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the original total return-based restricted stock award. These additional shares, if any, would be fully vested when issued. If a Named Executive Officer leaves our employ at any time before the end of the three-year cycle, all of the total return-based restricted stock issued in 2006 generally will be forfeited except to the extent vested as set forth in the next paragraph.

Notwithstanding the foregoing, even if our total return index over the three-year period is less than 100% of the peer group index, one-sixth of the total return-based restricted stock issued in 2006 will nonetheless vest at the end of each year during the three-year cycle if our total return index exceeds 9% during such applicable year. The purpose of this additional vesting criteria is to reward Named Executive Officers when we deliver in any particular year what the compensation and governance committee believes is an attractive absolute level of return to our stockholders. Assuming the reinvestment of dividends, long-term holders of our Common Stock realized a 50.6% total stockholder return during 2006. As a result, one-sixth of the total return-based restricted stock issued in 2006 vested as of December 31, 2006.

Equity Incentive Compensation – Performance-Based Restricted Stock. The compensation and governance committee believes the issuance of performance-based restricted stock is an important motivational tool designed to reward our Named Executive Officers with additional equity incentive compensation to the extent specific performance-based metrics are achieved over a three-year period. The components and weighting of the metrics for the grants of performance-based restricted stock in 2006, which are set by the compensation and governance committee prior to or near the beginning of each year as part of our Company’s budgeting process, are intended to closely match certain three-year goals of our Strategic Plan. The company-wide performance criteria for performance-based restricted stock issued during 2006, which are equally weighted, are the following financial and operating measures as of and for the year ended December 31, 2008:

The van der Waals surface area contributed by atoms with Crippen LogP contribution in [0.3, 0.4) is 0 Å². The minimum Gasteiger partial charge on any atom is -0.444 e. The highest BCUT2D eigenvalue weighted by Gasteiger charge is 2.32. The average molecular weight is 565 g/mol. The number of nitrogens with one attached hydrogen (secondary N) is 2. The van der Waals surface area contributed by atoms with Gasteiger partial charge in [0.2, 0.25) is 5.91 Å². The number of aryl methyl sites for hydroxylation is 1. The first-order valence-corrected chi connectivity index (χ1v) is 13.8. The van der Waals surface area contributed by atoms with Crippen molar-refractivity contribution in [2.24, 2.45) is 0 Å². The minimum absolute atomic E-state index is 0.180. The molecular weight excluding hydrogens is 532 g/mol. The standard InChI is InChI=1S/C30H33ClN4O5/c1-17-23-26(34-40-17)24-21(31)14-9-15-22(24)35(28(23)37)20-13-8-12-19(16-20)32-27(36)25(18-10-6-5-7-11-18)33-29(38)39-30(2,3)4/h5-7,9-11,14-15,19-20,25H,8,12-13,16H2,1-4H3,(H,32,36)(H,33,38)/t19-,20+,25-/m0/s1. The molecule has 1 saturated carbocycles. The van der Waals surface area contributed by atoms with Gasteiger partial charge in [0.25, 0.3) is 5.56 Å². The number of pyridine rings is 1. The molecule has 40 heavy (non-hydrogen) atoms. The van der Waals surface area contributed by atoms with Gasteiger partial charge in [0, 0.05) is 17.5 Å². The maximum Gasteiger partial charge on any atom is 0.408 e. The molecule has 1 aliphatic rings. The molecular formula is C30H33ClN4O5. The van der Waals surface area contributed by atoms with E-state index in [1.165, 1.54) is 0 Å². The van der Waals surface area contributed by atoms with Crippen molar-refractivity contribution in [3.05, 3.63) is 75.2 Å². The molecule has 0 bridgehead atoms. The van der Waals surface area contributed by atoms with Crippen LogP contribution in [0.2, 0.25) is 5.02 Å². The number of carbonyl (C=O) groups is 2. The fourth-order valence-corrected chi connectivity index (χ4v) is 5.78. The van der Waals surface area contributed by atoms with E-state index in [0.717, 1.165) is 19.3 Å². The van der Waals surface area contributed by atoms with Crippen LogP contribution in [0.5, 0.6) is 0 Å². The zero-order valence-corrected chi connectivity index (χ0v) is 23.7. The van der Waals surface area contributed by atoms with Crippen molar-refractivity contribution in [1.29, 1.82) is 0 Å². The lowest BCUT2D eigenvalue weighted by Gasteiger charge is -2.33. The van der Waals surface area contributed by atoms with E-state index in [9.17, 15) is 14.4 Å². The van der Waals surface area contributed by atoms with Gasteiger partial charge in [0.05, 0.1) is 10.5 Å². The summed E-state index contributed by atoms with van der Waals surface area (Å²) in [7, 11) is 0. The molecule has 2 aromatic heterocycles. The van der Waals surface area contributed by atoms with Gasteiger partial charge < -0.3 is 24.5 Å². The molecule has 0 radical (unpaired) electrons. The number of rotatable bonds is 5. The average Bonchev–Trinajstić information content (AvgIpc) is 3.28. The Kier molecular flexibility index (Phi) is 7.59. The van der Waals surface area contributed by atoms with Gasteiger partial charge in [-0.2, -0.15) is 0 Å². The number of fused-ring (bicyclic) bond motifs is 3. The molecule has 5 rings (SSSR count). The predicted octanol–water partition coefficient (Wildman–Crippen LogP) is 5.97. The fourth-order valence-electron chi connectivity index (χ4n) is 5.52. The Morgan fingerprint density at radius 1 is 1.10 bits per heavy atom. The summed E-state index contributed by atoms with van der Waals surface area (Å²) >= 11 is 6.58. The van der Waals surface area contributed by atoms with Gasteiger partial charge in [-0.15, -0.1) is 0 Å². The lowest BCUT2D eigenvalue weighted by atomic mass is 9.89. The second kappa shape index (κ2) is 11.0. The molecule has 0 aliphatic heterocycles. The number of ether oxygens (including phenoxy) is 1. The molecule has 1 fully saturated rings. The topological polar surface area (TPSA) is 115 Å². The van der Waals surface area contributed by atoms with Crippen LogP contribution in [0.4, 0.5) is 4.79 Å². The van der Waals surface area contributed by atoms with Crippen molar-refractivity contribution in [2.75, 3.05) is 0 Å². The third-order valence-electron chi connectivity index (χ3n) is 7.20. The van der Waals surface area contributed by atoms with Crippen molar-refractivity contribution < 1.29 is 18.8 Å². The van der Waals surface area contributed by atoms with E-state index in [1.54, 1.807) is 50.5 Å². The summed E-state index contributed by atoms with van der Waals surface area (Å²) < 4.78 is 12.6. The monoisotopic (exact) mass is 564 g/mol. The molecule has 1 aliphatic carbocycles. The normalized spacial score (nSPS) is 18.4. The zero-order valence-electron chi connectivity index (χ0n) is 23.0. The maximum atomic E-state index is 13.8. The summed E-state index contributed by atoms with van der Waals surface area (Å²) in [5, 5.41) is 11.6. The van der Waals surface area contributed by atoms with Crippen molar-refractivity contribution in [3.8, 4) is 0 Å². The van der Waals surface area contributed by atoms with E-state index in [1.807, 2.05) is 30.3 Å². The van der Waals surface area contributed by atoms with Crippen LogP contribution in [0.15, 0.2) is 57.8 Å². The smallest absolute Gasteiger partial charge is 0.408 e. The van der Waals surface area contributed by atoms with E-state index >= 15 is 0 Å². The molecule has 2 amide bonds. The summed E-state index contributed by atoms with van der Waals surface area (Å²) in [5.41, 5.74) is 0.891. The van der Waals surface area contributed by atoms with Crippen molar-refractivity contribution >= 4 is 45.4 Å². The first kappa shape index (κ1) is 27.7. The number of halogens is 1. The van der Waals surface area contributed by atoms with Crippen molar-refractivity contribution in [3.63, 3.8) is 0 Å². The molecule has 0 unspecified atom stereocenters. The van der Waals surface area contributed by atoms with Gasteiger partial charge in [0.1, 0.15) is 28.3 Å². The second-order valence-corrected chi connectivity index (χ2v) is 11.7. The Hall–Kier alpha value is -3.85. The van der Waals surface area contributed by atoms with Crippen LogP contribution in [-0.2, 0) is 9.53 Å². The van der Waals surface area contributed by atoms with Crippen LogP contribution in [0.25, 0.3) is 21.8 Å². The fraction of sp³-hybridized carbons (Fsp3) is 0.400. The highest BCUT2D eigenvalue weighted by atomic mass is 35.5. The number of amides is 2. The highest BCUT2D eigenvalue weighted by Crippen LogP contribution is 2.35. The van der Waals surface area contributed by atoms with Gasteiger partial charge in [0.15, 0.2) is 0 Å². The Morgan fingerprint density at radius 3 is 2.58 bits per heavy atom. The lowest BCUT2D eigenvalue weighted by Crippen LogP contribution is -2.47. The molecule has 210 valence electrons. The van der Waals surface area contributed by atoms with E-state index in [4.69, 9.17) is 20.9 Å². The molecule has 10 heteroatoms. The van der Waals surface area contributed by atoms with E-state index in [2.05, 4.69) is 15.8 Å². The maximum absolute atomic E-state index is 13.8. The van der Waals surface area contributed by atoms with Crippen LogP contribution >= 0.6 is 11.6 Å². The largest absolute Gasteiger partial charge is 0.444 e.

overall occupancy;

 

   

ratio of debt plus Preferred Stock to adjusted assets;

 

   

cumulative three-year FFO per diluted share (adjusted to eliminate certain debits and credits in the discretion of the compensation and governance committee); and

 

   

cash available for distribution payout ratio.

At the beginning of 2006, the compensation and governance committee set the following threshold, target and maximum levels with respect to each of the four factors:

 

Factor

 

Threshold (50%)

 

Target (100%)

 

Maximum (150%)

Overall Occupancy at December 31, 2008

 

98.9% of internal

strategic goal

 

100.0 % of internal

strategic goal

 

101.1% of internal

strategic goal

Ratio of Debt plus Preferred Stock to Adjusted Assets at
December 31, 2008

 

95.7% of internal

strategic goal

 

100.0% of internal

strategic goal

 

103.2% of internal

strategic goal

Cumulative Three-Year FFO Per Share

 

98.7% of internal

strategic goal

 

100.0% of internal

strategic goal

 

101.3% of internal

strategic goal

Cash Available for Distribution Payout Ratio for 2008

 

92.0% of internal

strategic goal